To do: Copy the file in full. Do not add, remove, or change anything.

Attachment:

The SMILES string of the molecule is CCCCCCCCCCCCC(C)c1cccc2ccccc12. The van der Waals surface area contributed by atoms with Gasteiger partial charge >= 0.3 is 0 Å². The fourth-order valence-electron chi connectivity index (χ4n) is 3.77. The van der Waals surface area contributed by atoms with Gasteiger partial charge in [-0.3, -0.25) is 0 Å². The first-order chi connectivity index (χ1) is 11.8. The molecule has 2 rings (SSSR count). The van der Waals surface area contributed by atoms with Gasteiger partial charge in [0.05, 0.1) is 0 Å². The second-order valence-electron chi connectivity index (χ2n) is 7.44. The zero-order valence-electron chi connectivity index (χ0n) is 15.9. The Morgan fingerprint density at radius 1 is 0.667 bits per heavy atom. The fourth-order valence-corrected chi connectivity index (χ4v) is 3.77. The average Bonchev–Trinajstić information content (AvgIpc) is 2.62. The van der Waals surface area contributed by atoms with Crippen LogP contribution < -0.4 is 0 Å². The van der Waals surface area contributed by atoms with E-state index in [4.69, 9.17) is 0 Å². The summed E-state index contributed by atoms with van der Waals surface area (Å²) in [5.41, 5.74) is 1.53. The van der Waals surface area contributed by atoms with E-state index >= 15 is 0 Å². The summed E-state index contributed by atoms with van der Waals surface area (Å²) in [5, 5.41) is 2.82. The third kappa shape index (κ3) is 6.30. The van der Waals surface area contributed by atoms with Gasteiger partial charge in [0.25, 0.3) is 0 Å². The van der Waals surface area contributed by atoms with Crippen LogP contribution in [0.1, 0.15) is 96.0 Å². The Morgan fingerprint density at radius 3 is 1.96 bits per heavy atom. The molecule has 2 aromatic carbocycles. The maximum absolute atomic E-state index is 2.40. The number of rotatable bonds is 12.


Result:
The SMILES string of the molecule is CCCCCCCCCCCCC(C)c1cccc2ccccc12. The van der Waals surface area contributed by atoms with Gasteiger partial charge >= 0.3 is 0 Å². The fourth-order valence-electron chi connectivity index (χ4n) is 3.77. The van der Waals surface area contributed by atoms with Gasteiger partial charge in [-0.3, -0.25) is 0 Å². The first-order chi connectivity index (χ1) is 11.8. The molecule has 2 rings (SSSR count). The van der Waals surface area contributed by atoms with Gasteiger partial charge in [0.05, 0.1) is 0 Å². The second-order valence-electron chi connectivity index (χ2n) is 7.44. The zero-order valence-electron chi connectivity index (χ0n) is 15.9. The Morgan fingerprint density at radius 1 is 0.667 bits per heavy atom. The fourth-order valence-corrected chi connectivity index (χ4v) is 3.77. The average Bonchev–Trinajstić information content (AvgIpc) is 2.62. The van der Waals surface area contributed by atoms with Crippen LogP contribution < -0.4 is 0 Å². The van der Waals surface area contributed by atoms with E-state index in [4.69, 9.17) is 0 Å². The summed E-state index contributed by atoms with van der Waals surface area (Å²) in [5.41, 5.74) is 1.53. The van der Waals surface area contributed by atoms with E-state index >= 15 is 0 Å². The summed E-state index contributed by atoms with van der Waals surface area (Å²) in [5, 5.41) is 2.82. The third kappa shape index (κ3) is 6.30. The van der Waals surface area contributed by atoms with Gasteiger partial charge in [0.25, 0.3) is 0 Å². The van der Waals surface area contributed by atoms with Crippen LogP contribution in [0.1, 0.15) is 96.0 Å². The Morgan fingerprint density at radius 3 is 1.96 bits per heavy atom. The molecule has 2 aromatic carbocycles. The maximum absolute atomic E-state index is 2.40. The number of rotatable bonds is 12.